In separate settlements Monday, banks agreed to part with nearly $19 billion. Bank of America bore the brunt of the punishment. It agreed to pay more than $10 billion to Fannie Mae for troubled home loans sold by the bank’s Countrywide unit. In the other settlement, 10 mortgage servicers — including Bank of America and Chase — agreed to pay $8.5 billion to resolve those sloppy foreclosures, including the ones that were robo-signed.
Add today’s tally to a $25 billion settlement with state attorneys-general last year, among others, and you get the equivalent of some countries’ gross domestic product.
Of today’s two settlements, only one helps homeowners directly. The Federal Reserve says 3.8 million people will get some kind of compensation from the 10 banks that signed onto to the deal. How much? Anywhere from a few hundred bucks all the way up to $125,000, but for most homeowners who faced foreclosure, it won’t be much.
“Two thousand dollars or $200 doesn’t make a difference in people’s lives,” says Diane Thompson, of counsel at the National Consumer Law Center. She says the headline numbers sound like a lot, but when spread out over many banks and many people, it’s no longer big money.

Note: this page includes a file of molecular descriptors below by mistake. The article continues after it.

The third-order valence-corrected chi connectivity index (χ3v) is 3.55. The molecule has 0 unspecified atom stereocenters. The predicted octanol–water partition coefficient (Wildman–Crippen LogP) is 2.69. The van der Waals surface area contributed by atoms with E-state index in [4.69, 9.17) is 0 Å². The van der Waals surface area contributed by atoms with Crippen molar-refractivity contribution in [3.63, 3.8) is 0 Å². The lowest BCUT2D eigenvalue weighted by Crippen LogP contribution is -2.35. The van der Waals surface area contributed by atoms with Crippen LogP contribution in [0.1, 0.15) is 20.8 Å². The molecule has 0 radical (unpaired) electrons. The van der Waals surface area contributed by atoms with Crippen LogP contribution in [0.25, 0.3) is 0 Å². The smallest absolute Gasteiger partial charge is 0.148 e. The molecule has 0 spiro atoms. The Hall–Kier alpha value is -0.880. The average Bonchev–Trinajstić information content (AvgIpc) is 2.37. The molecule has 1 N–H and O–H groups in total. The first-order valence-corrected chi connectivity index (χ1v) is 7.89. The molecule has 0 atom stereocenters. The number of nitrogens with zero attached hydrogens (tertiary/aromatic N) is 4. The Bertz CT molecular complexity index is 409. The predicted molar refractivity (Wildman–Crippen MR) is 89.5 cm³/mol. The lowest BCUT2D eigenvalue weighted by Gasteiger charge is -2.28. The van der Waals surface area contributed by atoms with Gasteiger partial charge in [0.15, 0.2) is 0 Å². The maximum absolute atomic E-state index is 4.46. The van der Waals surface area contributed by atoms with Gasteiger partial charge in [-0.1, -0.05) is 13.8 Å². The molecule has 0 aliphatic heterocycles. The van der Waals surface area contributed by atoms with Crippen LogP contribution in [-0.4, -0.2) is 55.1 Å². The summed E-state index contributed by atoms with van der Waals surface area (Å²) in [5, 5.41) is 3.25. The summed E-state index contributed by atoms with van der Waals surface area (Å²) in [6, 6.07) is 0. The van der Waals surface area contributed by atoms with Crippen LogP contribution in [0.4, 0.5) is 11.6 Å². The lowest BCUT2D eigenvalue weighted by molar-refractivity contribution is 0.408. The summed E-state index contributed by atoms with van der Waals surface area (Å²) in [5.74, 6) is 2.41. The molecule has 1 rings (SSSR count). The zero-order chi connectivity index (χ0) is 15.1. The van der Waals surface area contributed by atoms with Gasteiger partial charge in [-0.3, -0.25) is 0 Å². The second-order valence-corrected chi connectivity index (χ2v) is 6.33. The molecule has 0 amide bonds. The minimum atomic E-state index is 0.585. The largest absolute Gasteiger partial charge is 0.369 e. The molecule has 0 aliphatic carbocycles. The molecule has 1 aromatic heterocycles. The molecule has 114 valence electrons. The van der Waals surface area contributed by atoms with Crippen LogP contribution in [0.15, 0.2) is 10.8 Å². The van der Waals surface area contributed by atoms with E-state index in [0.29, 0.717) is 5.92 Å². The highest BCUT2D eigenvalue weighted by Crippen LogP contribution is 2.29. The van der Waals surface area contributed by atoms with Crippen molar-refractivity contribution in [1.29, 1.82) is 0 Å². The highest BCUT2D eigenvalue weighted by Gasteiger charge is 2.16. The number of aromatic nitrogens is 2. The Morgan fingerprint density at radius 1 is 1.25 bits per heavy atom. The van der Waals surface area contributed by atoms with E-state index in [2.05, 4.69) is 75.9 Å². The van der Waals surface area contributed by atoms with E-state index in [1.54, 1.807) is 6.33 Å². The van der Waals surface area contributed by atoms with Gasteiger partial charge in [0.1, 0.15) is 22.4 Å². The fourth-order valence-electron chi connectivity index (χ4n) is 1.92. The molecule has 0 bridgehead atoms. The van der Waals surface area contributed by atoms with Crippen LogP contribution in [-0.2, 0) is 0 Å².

“Banks have gotten off very lightly and have largely been able to structure settlements to their advantage,” Thompson says.
For the banks involved, today’s $8.5 billion settlement ends a slow and costly review of foreclosure cases. The new deal is designed to give more people more money more quickly. But these settlements are a balancing act.
“You’re trying to deliver relief to a large number of people, you’re trying to do it quickly, and you’re balancing that against accuracy,” says Katherine Porter, a law professor appointed to monitor payments to California homeowners under last year’s $25 billion settlement.
Porter says today’s deal could bring some relief to homeowners facing foreclosure who were not covered last year. And, some might actually get help from both agreements.
Payment to many homeowners from today’s settlement is expected to come by the end of March: just in time to pay taxes.
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